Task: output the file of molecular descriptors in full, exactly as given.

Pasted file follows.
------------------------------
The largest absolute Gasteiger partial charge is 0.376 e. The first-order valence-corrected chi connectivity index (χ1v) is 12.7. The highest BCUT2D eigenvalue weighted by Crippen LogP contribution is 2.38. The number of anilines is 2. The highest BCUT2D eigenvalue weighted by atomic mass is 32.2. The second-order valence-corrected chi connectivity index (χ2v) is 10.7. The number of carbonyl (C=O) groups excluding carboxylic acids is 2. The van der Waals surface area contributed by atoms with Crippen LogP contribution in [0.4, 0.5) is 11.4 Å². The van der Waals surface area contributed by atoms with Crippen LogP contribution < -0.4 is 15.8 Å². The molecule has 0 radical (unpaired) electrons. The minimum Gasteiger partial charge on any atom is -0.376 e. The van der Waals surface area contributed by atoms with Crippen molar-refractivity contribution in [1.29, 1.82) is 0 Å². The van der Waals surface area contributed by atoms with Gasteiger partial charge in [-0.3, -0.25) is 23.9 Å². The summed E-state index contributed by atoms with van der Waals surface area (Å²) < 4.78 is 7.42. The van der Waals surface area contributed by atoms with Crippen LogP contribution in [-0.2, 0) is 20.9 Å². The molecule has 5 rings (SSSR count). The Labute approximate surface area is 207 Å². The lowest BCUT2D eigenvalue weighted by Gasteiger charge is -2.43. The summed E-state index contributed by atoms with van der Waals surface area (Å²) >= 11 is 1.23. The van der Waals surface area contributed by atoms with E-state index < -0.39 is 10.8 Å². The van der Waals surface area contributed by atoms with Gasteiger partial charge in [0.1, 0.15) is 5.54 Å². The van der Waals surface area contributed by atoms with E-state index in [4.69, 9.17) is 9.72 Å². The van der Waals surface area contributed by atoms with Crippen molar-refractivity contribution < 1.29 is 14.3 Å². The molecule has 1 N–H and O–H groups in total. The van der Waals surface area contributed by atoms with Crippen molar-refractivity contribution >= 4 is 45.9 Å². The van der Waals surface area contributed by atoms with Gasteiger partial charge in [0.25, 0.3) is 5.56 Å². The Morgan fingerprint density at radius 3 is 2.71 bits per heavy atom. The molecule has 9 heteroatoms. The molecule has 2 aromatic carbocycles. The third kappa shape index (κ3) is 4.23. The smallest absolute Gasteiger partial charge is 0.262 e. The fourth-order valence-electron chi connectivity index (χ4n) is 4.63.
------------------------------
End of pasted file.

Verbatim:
The largest absolute Gasteiger partial charge is 0.376 e. The first-order valence-corrected chi connectivity index (χ1v) is 12.7. The highest BCUT2D eigenvalue weighted by Crippen LogP contribution is 2.38. The number of anilines is 2. The highest BCUT2D eigenvalue weighted by atomic mass is 32.2. The second-order valence-corrected chi connectivity index (χ2v) is 10.7. The number of carbonyl (C=O) groups excluding carboxylic acids is 2. The van der Waals surface area contributed by atoms with Crippen LogP contribution in [0.4, 0.5) is 11.4 Å². The van der Waals surface area contributed by atoms with Crippen LogP contribution < -0.4 is 15.8 Å². The molecule has 0 radical (unpaired) electrons. The minimum Gasteiger partial charge on any atom is -0.376 e. The van der Waals surface area contributed by atoms with Crippen molar-refractivity contribution in [1.29, 1.82) is 0 Å². The van der Waals surface area contributed by atoms with Gasteiger partial charge in [-0.3, -0.25) is 23.9 Å². The summed E-state index contributed by atoms with van der Waals surface area (Å²) < 4.78 is 7.42. The van der Waals surface area contributed by atoms with Crippen LogP contribution in [-0.2, 0) is 20.9 Å². The molecule has 5 rings (SSSR count). The Labute approximate surface area is 207 Å². The lowest BCUT2D eigenvalue weighted by Gasteiger charge is -2.43. The summed E-state index contributed by atoms with van der Waals surface area (Å²) >= 11 is 1.23. The van der Waals surface area contributed by atoms with E-state index < -0.39 is 10.8 Å². The van der Waals surface area contributed by atoms with Gasteiger partial charge in [0.1, 0.15) is 5.54 Å². The van der Waals surface area contributed by atoms with E-state index in [4.69, 9.17) is 9.72 Å². The van der Waals surface area contributed by atoms with Crippen molar-refractivity contribution < 1.29 is 14.3 Å². The molecule has 1 N–H and O–H groups in total. The van der Waals surface area contributed by atoms with Crippen molar-refractivity contribution >= 4 is 45.9 Å². The van der Waals surface area contributed by atoms with Gasteiger partial charge in [0.25, 0.3) is 5.56 Å². The Morgan fingerprint density at radius 3 is 2.71 bits per heavy atom. The molecule has 9 heteroatoms. The molecule has 2 aromatic carbocycles. The third kappa shape index (κ3) is 4.23. The smallest absolute Gasteiger partial charge is 0.262 e. The fourth-order valence-electron chi connectivity index (χ4n) is 4.63.